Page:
I lit a cigarette on my way to the grocery store. There was something in the wind that made its light sputter, so I offered it mine, to breathe life in the transaction. I store every cigarette stub I ever birthed in a box. I feel bad simply throwing into the trash or onto the sidewalk what had once been alive. There are a handful of stubs at the bottom of my purse that have not yet been embalmed for their funeral rites. I simply haven’t gotten around to it.
I used to save the Boy’s stubs too. This would make him laugh as I stole them from his grasp, or caught them in my palms as they dropped, softly if I was catching a baby. He dropped one on the sidewalk once and I got on my hands and knees to save her from mutilation. He laughed.
The Boy laughed like the wind. Which means everything. I think that is why I loved him even as he swept me away.
I used to keep the graveyard under my bed, until He complained of the smell. It was like living at the bottom of the bonfire. So, I exhumed the corpses to my kitchen cabinet. It is unfortunate one will open a door expecting to find a plate only to be met with death. The Boy threw them out once as if it was a favor. After he left the next morning I pulled out the trash and got on my hands and knees to find every last body.
He dropped them on the sidewalk often. Mostly in the night where no matter how hard I tried I could not save their souls. I would cry in the bathroom at a funeral without a body. Then I would kiss him till I came back alive with tears to spare another day.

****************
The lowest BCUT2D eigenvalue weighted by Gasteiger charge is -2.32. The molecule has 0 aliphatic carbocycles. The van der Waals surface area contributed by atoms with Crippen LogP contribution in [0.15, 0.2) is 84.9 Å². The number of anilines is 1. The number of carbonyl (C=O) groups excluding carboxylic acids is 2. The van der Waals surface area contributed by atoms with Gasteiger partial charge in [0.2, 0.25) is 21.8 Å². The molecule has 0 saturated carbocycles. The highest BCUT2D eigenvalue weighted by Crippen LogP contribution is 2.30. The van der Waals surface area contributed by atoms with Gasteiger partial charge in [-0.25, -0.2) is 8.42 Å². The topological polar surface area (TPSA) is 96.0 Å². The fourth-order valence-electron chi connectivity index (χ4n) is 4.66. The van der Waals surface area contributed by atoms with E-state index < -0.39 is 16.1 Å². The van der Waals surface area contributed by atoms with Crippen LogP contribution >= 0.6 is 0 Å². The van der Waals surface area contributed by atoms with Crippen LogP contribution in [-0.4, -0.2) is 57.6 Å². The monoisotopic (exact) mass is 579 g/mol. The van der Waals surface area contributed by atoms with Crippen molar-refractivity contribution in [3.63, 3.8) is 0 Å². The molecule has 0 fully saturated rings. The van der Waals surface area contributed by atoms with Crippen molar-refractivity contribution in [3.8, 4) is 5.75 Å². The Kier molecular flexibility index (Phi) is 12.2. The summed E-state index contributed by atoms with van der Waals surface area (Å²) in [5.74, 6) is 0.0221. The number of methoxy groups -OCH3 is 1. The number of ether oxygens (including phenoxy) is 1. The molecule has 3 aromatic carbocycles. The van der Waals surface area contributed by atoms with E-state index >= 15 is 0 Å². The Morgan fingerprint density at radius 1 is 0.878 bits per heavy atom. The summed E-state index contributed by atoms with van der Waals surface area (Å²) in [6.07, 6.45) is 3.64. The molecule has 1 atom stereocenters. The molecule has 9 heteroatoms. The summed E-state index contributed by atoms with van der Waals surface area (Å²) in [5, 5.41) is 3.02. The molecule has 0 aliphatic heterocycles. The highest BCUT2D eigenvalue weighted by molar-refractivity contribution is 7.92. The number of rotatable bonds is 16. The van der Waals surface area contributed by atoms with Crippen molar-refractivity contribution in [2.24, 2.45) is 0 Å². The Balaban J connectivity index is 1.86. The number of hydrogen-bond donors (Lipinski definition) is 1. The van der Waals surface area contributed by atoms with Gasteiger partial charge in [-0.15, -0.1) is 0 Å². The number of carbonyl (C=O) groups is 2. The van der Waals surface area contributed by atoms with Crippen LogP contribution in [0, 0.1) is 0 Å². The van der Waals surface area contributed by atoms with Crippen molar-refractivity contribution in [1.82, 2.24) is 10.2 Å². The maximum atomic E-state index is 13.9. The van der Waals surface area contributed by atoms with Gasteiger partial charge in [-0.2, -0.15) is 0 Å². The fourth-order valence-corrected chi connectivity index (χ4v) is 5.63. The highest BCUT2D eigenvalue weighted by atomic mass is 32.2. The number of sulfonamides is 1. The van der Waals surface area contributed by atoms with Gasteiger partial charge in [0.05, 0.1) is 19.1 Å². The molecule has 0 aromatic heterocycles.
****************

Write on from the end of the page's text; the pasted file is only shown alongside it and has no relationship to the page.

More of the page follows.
When the baby dropped between my legs, the doctor blamed the smoking. I laughed at him like the wind then brought what was left of living to flame. The smoke tasted cool against my skin.
I could never save a stub The Boy did not give me willingly. Which means everything. I think that’s why I loved him because some days he would come home with a palm of cigarette stubs, and caress my hair as I performed the funeral rites under his watch.
My graveyard is public property. For my corpses and his are all treated the same. Cleaned softly with a tissue paper and then returned to a cigarette case, as if they were never born at all. In that way, there are always ghosts, though I never know if I or he created them.
When the Boy was looking for a plate and found a shoebox filled with ashes in my graveyard, right next to a stack of cigarette boxes that could never be used and were in use, he lit a cigarette and left the house. I found the stub by the front door when I came home. I was careful not the step on it as I opened the front door, just slight enough to not let the cold in. I imagine by now, the wind must have carried the corpse away, that body, I did not kill but still did not venture to care for.
Norah Rami (she/her) is a pun connoisseur, professional cloud watcher, and writer from Houston. A member of Houston’s Youth Slam Poetry Team, Norah’s work has been published by Prospectus and Brown Girl Magazine as well as shared at local venues. She is a current senior at Clements High School.